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Federal Court Affirms Charity ‘Business’ Tax Status


Thursday, 29th November 2007 at 2:21 pm
Staff Reporter
The full court of the Federal Court of Australia has upheld a decision made last November that a charity could raise money through business without paying company tax, as long as the charitable purpose is its only motive for making profit.

Thursday, 29th November 2007
at 2:21 pm
Staff Reporter


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Federal Court Affirms Charity ‘Business’ Tax Status
Thursday, 29th November 2007 at 2:21 pm

The full court of the Federal Court of Australia has upheld a decision made last November that a charity could raise money through business without paying company tax, as long as the charitable purpose is its only motive for making profit.

According to tax experts quoted in The Age newspaper the ruling means that charities may seek millions of dollars back from the Australian Taxation Office and may venture into new businesses.

Tax lawyer Duncan Baxter told The Age that the outcome was doubly helpful for charities, because they won the case and because it clearly showed what they could do while staying tax-exempt.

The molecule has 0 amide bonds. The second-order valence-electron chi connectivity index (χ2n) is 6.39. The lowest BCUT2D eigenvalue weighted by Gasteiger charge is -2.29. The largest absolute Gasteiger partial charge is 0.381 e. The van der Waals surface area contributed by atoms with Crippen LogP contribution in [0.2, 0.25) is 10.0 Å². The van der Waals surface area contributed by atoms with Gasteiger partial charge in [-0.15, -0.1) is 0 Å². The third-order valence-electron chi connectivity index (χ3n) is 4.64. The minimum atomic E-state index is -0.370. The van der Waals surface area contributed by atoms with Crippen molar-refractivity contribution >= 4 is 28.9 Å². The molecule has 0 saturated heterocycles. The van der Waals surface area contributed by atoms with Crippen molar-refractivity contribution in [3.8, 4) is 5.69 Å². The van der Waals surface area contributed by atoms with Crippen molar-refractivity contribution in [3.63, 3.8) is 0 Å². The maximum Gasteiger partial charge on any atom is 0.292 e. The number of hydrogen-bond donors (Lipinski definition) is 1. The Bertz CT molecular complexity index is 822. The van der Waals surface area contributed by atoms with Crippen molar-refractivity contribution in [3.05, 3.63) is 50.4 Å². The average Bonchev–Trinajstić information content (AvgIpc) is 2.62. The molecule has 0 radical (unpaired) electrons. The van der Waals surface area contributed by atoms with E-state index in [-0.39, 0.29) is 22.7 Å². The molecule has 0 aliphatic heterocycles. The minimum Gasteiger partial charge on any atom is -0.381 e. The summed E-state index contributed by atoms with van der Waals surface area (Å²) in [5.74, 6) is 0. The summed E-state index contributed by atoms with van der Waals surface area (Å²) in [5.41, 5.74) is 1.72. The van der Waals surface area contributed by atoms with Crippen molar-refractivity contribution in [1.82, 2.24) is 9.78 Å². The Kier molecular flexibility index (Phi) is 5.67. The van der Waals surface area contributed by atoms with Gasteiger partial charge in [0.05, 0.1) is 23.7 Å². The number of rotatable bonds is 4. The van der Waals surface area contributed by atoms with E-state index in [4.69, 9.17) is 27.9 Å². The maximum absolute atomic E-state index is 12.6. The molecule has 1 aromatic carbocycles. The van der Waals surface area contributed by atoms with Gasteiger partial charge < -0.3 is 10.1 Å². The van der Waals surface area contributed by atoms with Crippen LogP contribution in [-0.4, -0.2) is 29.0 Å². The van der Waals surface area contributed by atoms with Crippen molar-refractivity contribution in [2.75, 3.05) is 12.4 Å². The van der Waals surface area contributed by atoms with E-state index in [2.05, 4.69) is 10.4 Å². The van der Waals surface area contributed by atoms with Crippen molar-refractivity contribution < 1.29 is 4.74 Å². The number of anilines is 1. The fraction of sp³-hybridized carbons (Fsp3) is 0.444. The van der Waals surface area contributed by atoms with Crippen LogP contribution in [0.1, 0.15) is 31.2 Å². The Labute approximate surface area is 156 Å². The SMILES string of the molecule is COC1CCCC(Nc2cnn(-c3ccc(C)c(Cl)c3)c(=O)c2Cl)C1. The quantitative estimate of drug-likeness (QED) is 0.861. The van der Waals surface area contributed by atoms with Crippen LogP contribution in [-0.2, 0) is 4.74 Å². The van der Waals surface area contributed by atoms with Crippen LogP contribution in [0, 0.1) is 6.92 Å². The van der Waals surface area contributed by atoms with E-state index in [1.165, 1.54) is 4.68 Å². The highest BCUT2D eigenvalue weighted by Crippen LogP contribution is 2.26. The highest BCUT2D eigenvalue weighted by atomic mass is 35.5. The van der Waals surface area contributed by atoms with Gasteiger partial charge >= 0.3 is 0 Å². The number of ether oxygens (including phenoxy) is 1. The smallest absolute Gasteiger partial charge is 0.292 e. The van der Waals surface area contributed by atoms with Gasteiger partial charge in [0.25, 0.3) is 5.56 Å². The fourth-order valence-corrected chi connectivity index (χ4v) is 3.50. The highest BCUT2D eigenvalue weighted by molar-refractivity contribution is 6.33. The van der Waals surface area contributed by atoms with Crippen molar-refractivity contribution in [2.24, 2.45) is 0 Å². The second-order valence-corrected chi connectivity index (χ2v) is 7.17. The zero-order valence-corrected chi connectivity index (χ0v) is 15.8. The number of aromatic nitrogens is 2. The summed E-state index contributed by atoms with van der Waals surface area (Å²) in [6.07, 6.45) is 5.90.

Baxter, the practice head-tax at the law firm, Blake Dawson is reported as saying charities would be well-advised to have a close look at their activities and see whether some can be extended.

The Federal Court ruling relates to the case of a Melbourne funeral business called Bethel Funerals, which is run to raise money for the Not for Profit organisation Wycliffe Bible Translators to translate the Bible into hundreds of different languages.

The business was set up under the name of Word Investment Limited.

Wycliffe’s solicitor, Murray Baird of Moores Legal Services told The Age newspaper that the drying up of government funding for charities, combined with donor fatigue, meant that charities had to become more entrepreneurial to survive.

The Tax Office took the view that they had crossed the line, that churches and charities must not be too entrepreneurial.

But the Tax Office had been over-ruled in the Administrative Appeals Tribunal and the Federal Court, and now the full bench of the Federal Court had confirmed that businesses were not taxable as long as the profits were entirely used for the charity and to advance religion.

The ATO says it is currently considering the implications of the decision and whether it will appeal the decision.



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